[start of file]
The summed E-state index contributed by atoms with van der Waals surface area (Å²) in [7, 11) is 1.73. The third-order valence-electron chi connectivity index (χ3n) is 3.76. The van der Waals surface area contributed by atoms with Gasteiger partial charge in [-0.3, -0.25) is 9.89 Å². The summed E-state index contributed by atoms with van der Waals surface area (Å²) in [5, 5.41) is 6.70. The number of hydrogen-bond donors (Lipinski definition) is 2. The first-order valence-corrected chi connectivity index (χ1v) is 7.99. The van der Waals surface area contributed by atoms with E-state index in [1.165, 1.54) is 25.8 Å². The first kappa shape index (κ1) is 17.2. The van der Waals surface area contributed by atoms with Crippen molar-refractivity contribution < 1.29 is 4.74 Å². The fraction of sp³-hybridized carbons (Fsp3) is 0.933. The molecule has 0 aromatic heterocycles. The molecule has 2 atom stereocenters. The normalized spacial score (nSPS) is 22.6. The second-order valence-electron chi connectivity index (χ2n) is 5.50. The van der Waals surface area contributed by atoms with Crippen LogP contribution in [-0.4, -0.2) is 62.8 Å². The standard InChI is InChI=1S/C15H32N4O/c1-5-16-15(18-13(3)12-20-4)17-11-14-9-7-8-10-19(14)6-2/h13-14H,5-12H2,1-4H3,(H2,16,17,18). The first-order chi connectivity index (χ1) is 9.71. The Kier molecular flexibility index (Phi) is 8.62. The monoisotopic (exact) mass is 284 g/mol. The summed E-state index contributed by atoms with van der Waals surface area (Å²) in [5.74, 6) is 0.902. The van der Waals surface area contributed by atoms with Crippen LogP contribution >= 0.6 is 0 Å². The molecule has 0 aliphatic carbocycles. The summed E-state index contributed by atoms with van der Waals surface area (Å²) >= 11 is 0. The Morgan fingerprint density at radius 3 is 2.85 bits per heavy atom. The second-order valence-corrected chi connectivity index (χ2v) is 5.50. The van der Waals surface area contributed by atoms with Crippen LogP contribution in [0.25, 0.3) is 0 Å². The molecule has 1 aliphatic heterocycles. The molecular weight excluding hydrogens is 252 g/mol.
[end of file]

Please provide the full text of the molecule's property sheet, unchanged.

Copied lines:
The summed E-state index contributed by atoms with van der Waals surface area (Å²) in [7, 11) is 1.73. The third-order valence-electron chi connectivity index (χ3n) is 3.76. The van der Waals surface area contributed by atoms with Gasteiger partial charge in [-0.3, -0.25) is 9.89 Å². The summed E-state index contributed by atoms with van der Waals surface area (Å²) in [5, 5.41) is 6.70. The number of hydrogen-bond donors (Lipinski definition) is 2. The first-order valence-corrected chi connectivity index (χ1v) is 7.99. The van der Waals surface area contributed by atoms with E-state index in [1.165, 1.54) is 25.8 Å². The first kappa shape index (κ1) is 17.2. The van der Waals surface area contributed by atoms with Crippen molar-refractivity contribution < 1.29 is 4.74 Å². The fraction of sp³-hybridized carbons (Fsp3) is 0.933. The molecule has 0 aromatic heterocycles. The molecule has 2 atom stereocenters. The normalized spacial score (nSPS) is 22.6. The second-order valence-electron chi connectivity index (χ2n) is 5.50. The van der Waals surface area contributed by atoms with Crippen LogP contribution in [-0.4, -0.2) is 62.8 Å². The standard InChI is InChI=1S/C15H32N4O/c1-5-16-15(18-13(3)12-20-4)17-11-14-9-7-8-10-19(14)6-2/h13-14H,5-12H2,1-4H3,(H2,16,17,18). The first-order chi connectivity index (χ1) is 9.71. The Kier molecular flexibility index (Phi) is 8.62. The monoisotopic (exact) mass is 284 g/mol. The summed E-state index contributed by atoms with van der Waals surface area (Å²) in [5.74, 6) is 0.902. The van der Waals surface area contributed by atoms with Crippen LogP contribution >= 0.6 is 0 Å². The molecule has 0 aliphatic carbocycles. The summed E-state index contributed by atoms with van der Waals surface area (Å²) >= 11 is 0. The Morgan fingerprint density at radius 3 is 2.85 bits per heavy atom. The second-order valence-corrected chi connectivity index (χ2v) is 5.50. The van der Waals surface area contributed by atoms with Crippen LogP contribution in [0.25, 0.3) is 0 Å². The molecule has 1 aliphatic heterocycles. The molecular weight excluding hydrogens is 252 g/mol.